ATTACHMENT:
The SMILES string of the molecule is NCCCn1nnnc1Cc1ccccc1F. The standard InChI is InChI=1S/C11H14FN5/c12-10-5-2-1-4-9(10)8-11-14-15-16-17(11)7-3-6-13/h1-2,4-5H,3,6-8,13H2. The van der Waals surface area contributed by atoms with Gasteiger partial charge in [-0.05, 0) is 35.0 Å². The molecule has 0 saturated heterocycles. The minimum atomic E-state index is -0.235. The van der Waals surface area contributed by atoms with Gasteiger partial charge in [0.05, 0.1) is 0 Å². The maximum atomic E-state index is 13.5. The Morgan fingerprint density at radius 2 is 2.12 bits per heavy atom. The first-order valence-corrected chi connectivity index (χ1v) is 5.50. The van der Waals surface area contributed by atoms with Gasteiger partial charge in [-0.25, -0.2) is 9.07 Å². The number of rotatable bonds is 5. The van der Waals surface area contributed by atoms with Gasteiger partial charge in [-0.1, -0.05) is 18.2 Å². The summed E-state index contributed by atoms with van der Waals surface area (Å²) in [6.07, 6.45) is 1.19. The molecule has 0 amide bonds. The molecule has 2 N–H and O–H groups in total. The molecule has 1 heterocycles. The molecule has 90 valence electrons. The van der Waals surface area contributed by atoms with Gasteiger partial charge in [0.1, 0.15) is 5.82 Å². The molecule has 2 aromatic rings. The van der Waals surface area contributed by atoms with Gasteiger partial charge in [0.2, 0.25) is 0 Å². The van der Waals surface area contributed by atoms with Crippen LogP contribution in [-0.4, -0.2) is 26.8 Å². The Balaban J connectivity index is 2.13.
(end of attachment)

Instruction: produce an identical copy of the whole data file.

The SMILES string of the molecule is NCCCn1nnnc1Cc1ccccc1F. The standard InChI is InChI=1S/C11H14FN5/c12-10-5-2-1-4-9(10)8-11-14-15-16-17(11)7-3-6-13/h1-2,4-5H,3,6-8,13H2. The van der Waals surface area contributed by atoms with Gasteiger partial charge in [-0.05, 0) is 35.0 Å². The molecule has 0 saturated heterocycles. The minimum atomic E-state index is -0.235. The van der Waals surface area contributed by atoms with Gasteiger partial charge in [0.05, 0.1) is 0 Å². The maximum atomic E-state index is 13.5. The Morgan fingerprint density at radius 2 is 2.12 bits per heavy atom. The first-order valence-corrected chi connectivity index (χ1v) is 5.50. The van der Waals surface area contributed by atoms with Gasteiger partial charge in [-0.25, -0.2) is 9.07 Å². The number of rotatable bonds is 5. The van der Waals surface area contributed by atoms with Gasteiger partial charge in [-0.1, -0.05) is 18.2 Å². The summed E-state index contributed by atoms with van der Waals surface area (Å²) in [6.07, 6.45) is 1.19. The molecule has 0 amide bonds. The molecule has 2 N–H and O–H groups in total. The molecule has 1 heterocycles. The molecule has 90 valence electrons. The van der Waals surface area contributed by atoms with Gasteiger partial charge in [0.1, 0.15) is 5.82 Å². The molecule has 2 aromatic rings. The van der Waals surface area contributed by atoms with Gasteiger partial charge in [0.2, 0.25) is 0 Å². The van der Waals surface area contributed by atoms with Crippen LogP contribution in [-0.4, -0.2) is 26.8 Å². The Balaban J connectivity index is 2.13.